"Where TONE is Key, and Mammoths are not extinct."

Youtube https://tinyurl.com/5aw83b73


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One doesn't NEED to measure a touch to know if it is good. You just have to understand HOW to test it with different keystrokes.

One CAN use measurements to establish uniformity across the compass. But one CAN'T use measurements to determine touch quality unless you measure inertia.

Some of the best published material about piano action inertia was done by our own ROY123.

Last edited by Ed McMorrow, RPT; 06/20/22 11:48 PM.

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Originally Posted by Chernobieff Piano
Hi Steve,
I appreciate that you have your own unique process, but still, after your done, you end up with an action that can be measured. Can't you share a few measurements of a well known make and model you worked on?? You mentioned a 1963 Baldwin, i'd be curious as to what the end result was from your process. It just requires small gram weights for UW and DW and a gram scale for SW. And just a simple ruler if you want to measure for AR.

-chris

I hope you aren't being condescending with your telling me what tools i need to measure an action

It reminds me of an old timer we would joke about. He had 2 methods for everything. His way and the wrong way

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Originally Posted by Steve Jackson
I hope you aren't being condescending with your telling me what tools i need to measure an action

It reminds me of an old timer we would joke about. He had 2 methods for everything. His way and the wrong way

Steve, This is a public forum, others of all levels read the post. I was showing how EASY it is to provide the numbers that were being requested.

Which baffles me why the non compliance and dodging the question with an insult disguised as a fable.

-chris

Last edited by Chernobieff Piano; 06/21/22 08:18 AM.

"Where TONE is Key, and Mammoths are not extinct."

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Originally Posted by Chernobieff Piano
Originally Posted by Steve Jackson
I hope you aren't being condescending with your telling me what tools i need to measure an action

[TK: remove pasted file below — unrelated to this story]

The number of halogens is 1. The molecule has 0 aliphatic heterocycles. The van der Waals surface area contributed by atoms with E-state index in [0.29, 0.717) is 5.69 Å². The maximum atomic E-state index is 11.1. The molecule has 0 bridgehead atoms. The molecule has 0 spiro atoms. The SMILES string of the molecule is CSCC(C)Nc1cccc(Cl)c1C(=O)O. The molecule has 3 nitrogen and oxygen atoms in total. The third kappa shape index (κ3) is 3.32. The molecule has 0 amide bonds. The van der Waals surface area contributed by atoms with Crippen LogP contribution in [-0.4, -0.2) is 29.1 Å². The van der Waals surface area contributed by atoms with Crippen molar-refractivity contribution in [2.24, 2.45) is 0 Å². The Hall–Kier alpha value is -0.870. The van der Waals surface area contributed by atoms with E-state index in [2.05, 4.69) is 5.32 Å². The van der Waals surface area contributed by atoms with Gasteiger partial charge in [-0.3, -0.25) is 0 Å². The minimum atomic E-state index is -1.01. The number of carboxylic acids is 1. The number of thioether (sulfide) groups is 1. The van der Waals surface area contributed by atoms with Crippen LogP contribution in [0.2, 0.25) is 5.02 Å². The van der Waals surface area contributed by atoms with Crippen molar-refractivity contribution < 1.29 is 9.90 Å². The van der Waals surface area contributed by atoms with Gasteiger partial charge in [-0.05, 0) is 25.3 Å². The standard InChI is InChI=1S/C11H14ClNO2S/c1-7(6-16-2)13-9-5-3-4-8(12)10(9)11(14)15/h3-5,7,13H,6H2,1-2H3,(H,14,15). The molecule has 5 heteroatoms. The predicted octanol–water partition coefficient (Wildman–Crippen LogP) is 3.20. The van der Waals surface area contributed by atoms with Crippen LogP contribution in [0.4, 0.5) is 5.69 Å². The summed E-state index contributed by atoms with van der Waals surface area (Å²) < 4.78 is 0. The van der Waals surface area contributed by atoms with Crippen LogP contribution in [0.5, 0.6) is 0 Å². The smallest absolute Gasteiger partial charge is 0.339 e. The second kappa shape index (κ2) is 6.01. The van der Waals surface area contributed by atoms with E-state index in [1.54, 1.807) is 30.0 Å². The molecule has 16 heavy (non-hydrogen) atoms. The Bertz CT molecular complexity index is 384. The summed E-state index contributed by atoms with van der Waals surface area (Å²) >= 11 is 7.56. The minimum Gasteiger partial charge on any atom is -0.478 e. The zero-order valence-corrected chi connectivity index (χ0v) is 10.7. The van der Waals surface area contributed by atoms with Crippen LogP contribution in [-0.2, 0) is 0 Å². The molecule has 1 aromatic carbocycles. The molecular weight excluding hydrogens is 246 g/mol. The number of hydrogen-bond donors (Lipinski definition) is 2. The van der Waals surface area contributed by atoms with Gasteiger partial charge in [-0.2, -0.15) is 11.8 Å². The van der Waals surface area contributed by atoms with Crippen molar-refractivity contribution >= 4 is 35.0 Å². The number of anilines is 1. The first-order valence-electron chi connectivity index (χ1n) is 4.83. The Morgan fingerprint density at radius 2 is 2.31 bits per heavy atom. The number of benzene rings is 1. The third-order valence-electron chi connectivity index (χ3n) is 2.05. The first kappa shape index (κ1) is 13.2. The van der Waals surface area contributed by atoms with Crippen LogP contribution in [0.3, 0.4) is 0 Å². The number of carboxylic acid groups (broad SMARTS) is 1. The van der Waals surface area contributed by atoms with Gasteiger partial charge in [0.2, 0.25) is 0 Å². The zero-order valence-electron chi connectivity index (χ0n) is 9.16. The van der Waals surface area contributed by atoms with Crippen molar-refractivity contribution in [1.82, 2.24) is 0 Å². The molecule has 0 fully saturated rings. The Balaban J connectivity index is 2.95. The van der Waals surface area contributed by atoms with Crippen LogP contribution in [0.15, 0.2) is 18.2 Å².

It reminds me of an old timer we would joke about. He had 2 methods for everything. His way and the wrong way

Steve, This is a public forum, others of all levels read the post. I was showing how EASY it is to provide the numbers that were being requested.

Which baffles me why the non compliance and dodging the question with an insult disguised as a fable.

-chris

This is a public forum for technicians and the methods of measuring show up regularly. As far as 'compliance' and 'dodging', what are you talking about? I explained my technique. I would not, for instance, consider getting a 12 gram hammer and reducing it to 8.5 grams. The design of the hammer is compromised in my opinion and of a few hammer makers. I worked in a hammer factory so have some insight to the design of cauls and the densities of felt on different sections of the set and why it different hammers have different mass. My approach, as explained, is to decide, what will produce the goal for the pianist and I prioritise tone. I don't have an action here to measure but I see no reason to do that just because of an online challenge. I was altering mass over 40 years ago, especially for Victorian era actions. I'm quite aware of Stanwood and Fandrich and adopt some techniques, but I find it somewhat backwards to my goals. It forces one to match tone producing parts, ie: hammers to a curve abd lowers the priority of tone and performance which may not fit on that curve. It's much the same thing, but prioritising a different aspect. Off my head, I just sent out a Kawai KG2D, with the old Schwander style action.
The original owner who trained as a concert pianist could never play pianissimo or do glissando. One look at the older KG2D action and you know why they have gone to great lengths to engineer their modern and I believe, mostly superior action. 8 leads in the bass, up to 4 in the top octave. Keys were very thin and AR was 5.35 with very heavy hard hammers and DW about 58, +-. Original SW not measured and I can't remember the finished SW because it wasn't important to me. Just by choosing lower mass hammers of different density, the DW went to 46, average. Glissando was effortless and pianissimo easy and natural. I offered to the owner to remove more mass and then some leads, but he declined due to the superior ability of the action. I have a video of the owner and a concert pianist testing glissando, pianissimo, FFF and repetition speed, all things that were barely capable before. Also, reduced blow distance and dip. These numbers are off my head but I don't often bother to measure if my goal was obtained, which is power, sustain and controllability of the 5 and 6 octave, non fatiguing action a little on the light and fast side and even tone and touch. If you find it important, I'll get numbers next time and send them to you for your perusal. I just don't find they matter to me, my customers or my work. It drives some of my students crazy as they want numbers, procedures, documents for regulation but I use none of the above. Seems you need these too, so at the appropriate time I'll do it, just for your benefit. It takes more than a few minutes because I only do a full measurement when it comes weigh off time and I need accurate numbers for that. As far as UW, I use that for friction measurements, not proof of concept. SW is useful for analysis but not as a goal because I start with the hammer 1st and work backwards.